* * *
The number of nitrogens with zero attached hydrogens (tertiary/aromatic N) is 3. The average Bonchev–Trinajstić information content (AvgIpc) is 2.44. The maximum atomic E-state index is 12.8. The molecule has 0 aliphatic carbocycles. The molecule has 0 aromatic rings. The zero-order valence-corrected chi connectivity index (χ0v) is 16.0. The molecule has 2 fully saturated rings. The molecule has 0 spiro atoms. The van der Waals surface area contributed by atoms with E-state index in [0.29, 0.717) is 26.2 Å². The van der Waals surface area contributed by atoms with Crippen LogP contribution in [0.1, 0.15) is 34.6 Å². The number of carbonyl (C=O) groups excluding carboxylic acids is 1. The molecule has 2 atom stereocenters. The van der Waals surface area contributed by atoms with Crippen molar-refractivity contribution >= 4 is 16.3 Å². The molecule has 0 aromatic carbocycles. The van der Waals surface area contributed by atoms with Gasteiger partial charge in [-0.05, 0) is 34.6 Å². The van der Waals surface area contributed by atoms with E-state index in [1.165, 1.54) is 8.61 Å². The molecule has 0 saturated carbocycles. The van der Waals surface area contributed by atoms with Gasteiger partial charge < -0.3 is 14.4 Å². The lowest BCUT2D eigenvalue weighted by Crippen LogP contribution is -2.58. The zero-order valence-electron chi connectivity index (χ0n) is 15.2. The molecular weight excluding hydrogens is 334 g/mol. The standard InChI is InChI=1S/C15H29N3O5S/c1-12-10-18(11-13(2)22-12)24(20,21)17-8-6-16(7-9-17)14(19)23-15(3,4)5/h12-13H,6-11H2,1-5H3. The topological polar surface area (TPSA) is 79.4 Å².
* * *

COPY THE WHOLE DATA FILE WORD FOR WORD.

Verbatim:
The number of nitrogens with zero attached hydrogens (tertiary/aromatic N) is 3. The average Bonchev–Trinajstić information content (AvgIpc) is 2.44. The maximum atomic E-state index is 12.8. The molecule has 0 aliphatic carbocycles. The molecule has 0 aromatic rings. The zero-order valence-corrected chi connectivity index (χ0v) is 16.0. The molecule has 2 fully saturated rings. The molecule has 0 spiro atoms. The van der Waals surface area contributed by atoms with E-state index in [0.29, 0.717) is 26.2 Å². The van der Waals surface area contributed by atoms with Crippen LogP contribution in [0.1, 0.15) is 34.6 Å². The number of carbonyl (C=O) groups excluding carboxylic acids is 1. The molecule has 2 atom stereocenters. The van der Waals surface area contributed by atoms with Crippen molar-refractivity contribution >= 4 is 16.3 Å². The molecule has 0 aromatic carbocycles. The van der Waals surface area contributed by atoms with Gasteiger partial charge in [-0.05, 0) is 34.6 Å². The van der Waals surface area contributed by atoms with E-state index in [1.165, 1.54) is 8.61 Å². The molecule has 0 saturated carbocycles. The van der Waals surface area contributed by atoms with Gasteiger partial charge < -0.3 is 14.4 Å². The lowest BCUT2D eigenvalue weighted by Crippen LogP contribution is -2.58. The zero-order valence-electron chi connectivity index (χ0n) is 15.2. The molecular weight excluding hydrogens is 334 g/mol. The standard InChI is InChI=1S/C15H29N3O5S/c1-12-10-18(11-13(2)22-12)24(20,21)17-8-6-16(7-9-17)14(19)23-15(3,4)5/h12-13H,6-11H2,1-5H3. The topological polar surface area (TPSA) is 79.4 Å².